When you ask employers what's happening with TAFE and training in Australia today, they will tell you that they are finding it harder to place their workers in appropriate courses. They are dissatisfied, particularly in regional and rural areas, with the level of support and the range of training that are available for their staff. Investment in infrastructure, so important in vocational education, has also declined. You can't learn a vocation on the equipment that people were using a generation ago or two generations ago. We have to keep our facilities in TAFE up to date so that people are learning on the same equipment that the industry is using in the workplace. The hours of training delivered by TAFE have fallen by over 30 per cent.

Look at some of the occupations that have been on the skills shortage list for years: bricklayer, carpenter, cook, hairdresser. They've been on that National Skills Needs List for the entire time that those opposite have been in government. How can that be okay? It doesn't take that long to train a cook, to train a hairdresser or to train a bricklayer. If those opposite had started training cooks and bricklayers and hairdressers when they came to government, those occupations wouldn't be on the skills shortage list today.

Labor has a different approach. We say that $2 out of every $3 spent on vocational education by the Commonwealth should go to TAFE because it is TAFE, public TAFE, that should be at the centre of our training system to make sure that we have the quality and that we can deliver to the places that need them most and the people who need them most. We've said that we will provide 10,000 pre-apprentice programs for young people who want to learn a trade and 20,000 adult apprentice programs for older workers who need to retrain. We've said that we'll invest $100 million in modernising TAFE facilities around the country. We committed last year to reversing the government's cuts. We've said, very importantly, that one in every 10 jobs on Commonwealth priority projects will be filled by Australian apprentices and trainees.

We are prepared to invest in productivity-enhancing infrastructure around the country—the new roads, the new railway lines, the new port facilities, airport upgrades—all of those things that we have committed to in the past; we know that Commonwealth dollars will go to them. Let's make sure that we are seeing apprentices and trainees employed on those projects. I can tell you—I know you know this, Mr Deputy Speaker Hogan—it is frustrating that many of the big employers of apprentices in the past just don't do it anymore. You will remember that big companies and big Commonwealth entities—the old Postmaster-General and so on—used to employ hundreds of apprentices, thousands. They don't anymore.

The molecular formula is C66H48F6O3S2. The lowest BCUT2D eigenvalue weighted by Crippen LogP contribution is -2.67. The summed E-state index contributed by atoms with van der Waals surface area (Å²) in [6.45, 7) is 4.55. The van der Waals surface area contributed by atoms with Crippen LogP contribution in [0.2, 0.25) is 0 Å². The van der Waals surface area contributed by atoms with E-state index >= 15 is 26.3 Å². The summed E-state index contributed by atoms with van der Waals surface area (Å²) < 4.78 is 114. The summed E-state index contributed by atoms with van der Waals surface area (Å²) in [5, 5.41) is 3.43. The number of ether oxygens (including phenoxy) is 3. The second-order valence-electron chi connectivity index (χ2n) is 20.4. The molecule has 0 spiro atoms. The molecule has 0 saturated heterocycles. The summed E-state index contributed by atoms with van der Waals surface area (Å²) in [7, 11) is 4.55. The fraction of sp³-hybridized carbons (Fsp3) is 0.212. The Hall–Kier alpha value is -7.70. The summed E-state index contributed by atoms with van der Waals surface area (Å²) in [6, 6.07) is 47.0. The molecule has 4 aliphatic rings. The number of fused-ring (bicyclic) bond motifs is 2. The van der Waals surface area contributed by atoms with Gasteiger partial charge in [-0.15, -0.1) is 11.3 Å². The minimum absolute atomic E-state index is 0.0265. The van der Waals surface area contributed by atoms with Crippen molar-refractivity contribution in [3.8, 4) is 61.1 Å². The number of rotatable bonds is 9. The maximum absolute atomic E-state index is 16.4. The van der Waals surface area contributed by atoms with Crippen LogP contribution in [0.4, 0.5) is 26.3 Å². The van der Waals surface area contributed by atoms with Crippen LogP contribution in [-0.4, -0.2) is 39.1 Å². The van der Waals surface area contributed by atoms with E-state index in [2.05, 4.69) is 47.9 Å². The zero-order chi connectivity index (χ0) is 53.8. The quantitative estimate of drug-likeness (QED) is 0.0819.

Instead of investing in TAFE, in apprentices, in traineeships and in training the next generation of young Australians and retraining Australians in the workforce today for the jobs of tomorrow, in this budget the government have locked in their previous cuts and they have added to them—a further $270 million cut. It tells you all you need to know about the priorities of those opposite that they can find $80 billion to give to big business—overseas shareholders—but they can't find the money to properly fund TAFE and trainees and apprentices. It tells you all you need to know about those opposite that they can find $17 billion to give to the big banks but they can't find the money to properly fund education and training for young Australians. I am proud to stand up in front of the roomfuls of people I meet when I'm out in our electorates—and in your electorates too, I'll tell you what—and tell them that we will invest in TAFE, in public TAFE, in training and in apprentices, because we know that Australia's economic security depends on it.